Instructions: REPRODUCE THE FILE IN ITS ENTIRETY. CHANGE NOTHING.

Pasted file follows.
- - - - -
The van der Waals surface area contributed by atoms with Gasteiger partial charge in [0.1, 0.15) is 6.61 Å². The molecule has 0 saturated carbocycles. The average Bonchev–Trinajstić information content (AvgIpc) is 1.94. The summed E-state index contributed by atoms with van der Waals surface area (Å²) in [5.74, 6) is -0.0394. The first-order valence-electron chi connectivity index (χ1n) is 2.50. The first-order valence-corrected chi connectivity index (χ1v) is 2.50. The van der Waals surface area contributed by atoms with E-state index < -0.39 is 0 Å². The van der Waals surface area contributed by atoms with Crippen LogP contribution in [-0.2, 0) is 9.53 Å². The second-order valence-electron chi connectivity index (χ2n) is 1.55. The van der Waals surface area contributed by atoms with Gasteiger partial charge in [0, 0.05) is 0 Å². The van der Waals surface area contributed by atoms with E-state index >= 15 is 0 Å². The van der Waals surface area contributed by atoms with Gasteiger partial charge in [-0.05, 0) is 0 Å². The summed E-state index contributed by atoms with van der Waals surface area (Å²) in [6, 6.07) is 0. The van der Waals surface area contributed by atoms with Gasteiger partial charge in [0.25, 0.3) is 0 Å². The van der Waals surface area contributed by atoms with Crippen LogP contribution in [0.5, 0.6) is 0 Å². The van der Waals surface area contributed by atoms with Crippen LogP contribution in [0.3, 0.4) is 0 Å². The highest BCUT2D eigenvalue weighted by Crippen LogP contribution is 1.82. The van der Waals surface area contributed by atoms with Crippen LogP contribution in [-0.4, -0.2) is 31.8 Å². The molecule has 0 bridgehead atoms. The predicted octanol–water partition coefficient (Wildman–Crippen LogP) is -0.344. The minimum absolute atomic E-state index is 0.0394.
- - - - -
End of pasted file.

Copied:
The van der Waals surface area contributed by atoms with Gasteiger partial charge in [0.1, 0.15) is 6.61 Å². The molecule has 0 saturated carbocycles. The average Bonchev–Trinajstić information content (AvgIpc) is 1.94. The summed E-state index contributed by atoms with van der Waals surface area (Å²) in [5.74, 6) is -0.0394. The first-order valence-electron chi connectivity index (χ1n) is 2.50. The first-order valence-corrected chi connectivity index (χ1v) is 2.50. The van der Waals surface area contributed by atoms with E-state index < -0.39 is 0 Å². The van der Waals surface area contributed by atoms with Crippen LogP contribution in [-0.2, 0) is 9.53 Å². The second-order valence-electron chi connectivity index (χ2n) is 1.55. The van der Waals surface area contributed by atoms with Gasteiger partial charge in [0, 0.05) is 0 Å². The van der Waals surface area contributed by atoms with E-state index >= 15 is 0 Å². The van der Waals surface area contributed by atoms with Gasteiger partial charge in [-0.05, 0) is 0 Å². The summed E-state index contributed by atoms with van der Waals surface area (Å²) in [6, 6.07) is 0. The van der Waals surface area contributed by atoms with Gasteiger partial charge in [0.25, 0.3) is 0 Å². The van der Waals surface area contributed by atoms with Crippen LogP contribution in [0.5, 0.6) is 0 Å². The van der Waals surface area contributed by atoms with Crippen LogP contribution in [0.3, 0.4) is 0 Å². The highest BCUT2D eigenvalue weighted by Crippen LogP contribution is 1.82. The van der Waals surface area contributed by atoms with Crippen LogP contribution in [-0.4, -0.2) is 31.8 Å². The molecule has 0 bridgehead atoms. The predicted octanol–water partition coefficient (Wildman–Crippen LogP) is -0.344. The minimum absolute atomic E-state index is 0.0394.